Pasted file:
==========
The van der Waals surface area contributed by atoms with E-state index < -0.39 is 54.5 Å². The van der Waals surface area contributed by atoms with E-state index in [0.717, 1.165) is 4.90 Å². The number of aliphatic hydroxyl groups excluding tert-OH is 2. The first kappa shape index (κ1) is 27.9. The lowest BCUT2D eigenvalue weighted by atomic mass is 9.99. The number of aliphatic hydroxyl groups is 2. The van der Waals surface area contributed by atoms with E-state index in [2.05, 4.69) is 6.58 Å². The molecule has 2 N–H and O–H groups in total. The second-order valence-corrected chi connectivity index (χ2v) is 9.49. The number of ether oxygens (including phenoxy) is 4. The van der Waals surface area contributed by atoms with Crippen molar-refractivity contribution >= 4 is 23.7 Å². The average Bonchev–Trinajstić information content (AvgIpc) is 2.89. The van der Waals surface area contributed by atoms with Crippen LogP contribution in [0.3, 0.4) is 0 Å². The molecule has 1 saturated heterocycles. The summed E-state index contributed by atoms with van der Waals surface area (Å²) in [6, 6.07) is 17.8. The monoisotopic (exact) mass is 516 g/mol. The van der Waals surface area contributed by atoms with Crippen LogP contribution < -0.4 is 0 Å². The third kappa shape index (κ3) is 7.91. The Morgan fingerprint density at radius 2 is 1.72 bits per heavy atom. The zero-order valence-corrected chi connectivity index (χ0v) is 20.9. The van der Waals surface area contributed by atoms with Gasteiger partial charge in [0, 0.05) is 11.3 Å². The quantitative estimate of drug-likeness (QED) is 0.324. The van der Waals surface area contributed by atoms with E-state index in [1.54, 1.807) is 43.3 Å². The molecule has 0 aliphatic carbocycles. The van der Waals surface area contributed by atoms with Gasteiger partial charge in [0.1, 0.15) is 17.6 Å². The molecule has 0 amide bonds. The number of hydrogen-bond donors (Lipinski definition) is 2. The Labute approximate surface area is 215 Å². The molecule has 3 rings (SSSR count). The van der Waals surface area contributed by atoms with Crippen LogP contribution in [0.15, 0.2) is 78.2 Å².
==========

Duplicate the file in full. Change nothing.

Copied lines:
The van der Waals surface area contributed by atoms with E-state index < -0.39 is 54.5 Å². The van der Waals surface area contributed by atoms with E-state index in [0.717, 1.165) is 4.90 Å². The number of aliphatic hydroxyl groups excluding tert-OH is 2. The first kappa shape index (κ1) is 27.9. The lowest BCUT2D eigenvalue weighted by atomic mass is 9.99. The number of aliphatic hydroxyl groups is 2. The van der Waals surface area contributed by atoms with E-state index in [2.05, 4.69) is 6.58 Å². The molecule has 2 N–H and O–H groups in total. The second-order valence-corrected chi connectivity index (χ2v) is 9.49. The number of ether oxygens (including phenoxy) is 4. The van der Waals surface area contributed by atoms with Crippen molar-refractivity contribution >= 4 is 23.7 Å². The average Bonchev–Trinajstić information content (AvgIpc) is 2.89. The van der Waals surface area contributed by atoms with Crippen LogP contribution in [0.3, 0.4) is 0 Å². The molecule has 1 saturated heterocycles. The summed E-state index contributed by atoms with van der Waals surface area (Å²) in [6, 6.07) is 17.8. The monoisotopic (exact) mass is 516 g/mol. The van der Waals surface area contributed by atoms with Crippen LogP contribution < -0.4 is 0 Å². The third kappa shape index (κ3) is 7.91. The Morgan fingerprint density at radius 2 is 1.72 bits per heavy atom. The zero-order valence-corrected chi connectivity index (χ0v) is 20.9. The van der Waals surface area contributed by atoms with Gasteiger partial charge in [0, 0.05) is 11.3 Å². The quantitative estimate of drug-likeness (QED) is 0.324. The van der Waals surface area contributed by atoms with E-state index in [1.54, 1.807) is 43.3 Å². The molecule has 0 aliphatic carbocycles. The van der Waals surface area contributed by atoms with Gasteiger partial charge in [0.1, 0.15) is 17.6 Å². The molecule has 0 amide bonds. The number of hydrogen-bond donors (Lipinski definition) is 2. The Labute approximate surface area is 215 Å². The molecule has 3 rings (SSSR count). The van der Waals surface area contributed by atoms with Crippen LogP contribution in [0.15, 0.2) is 78.2 Å².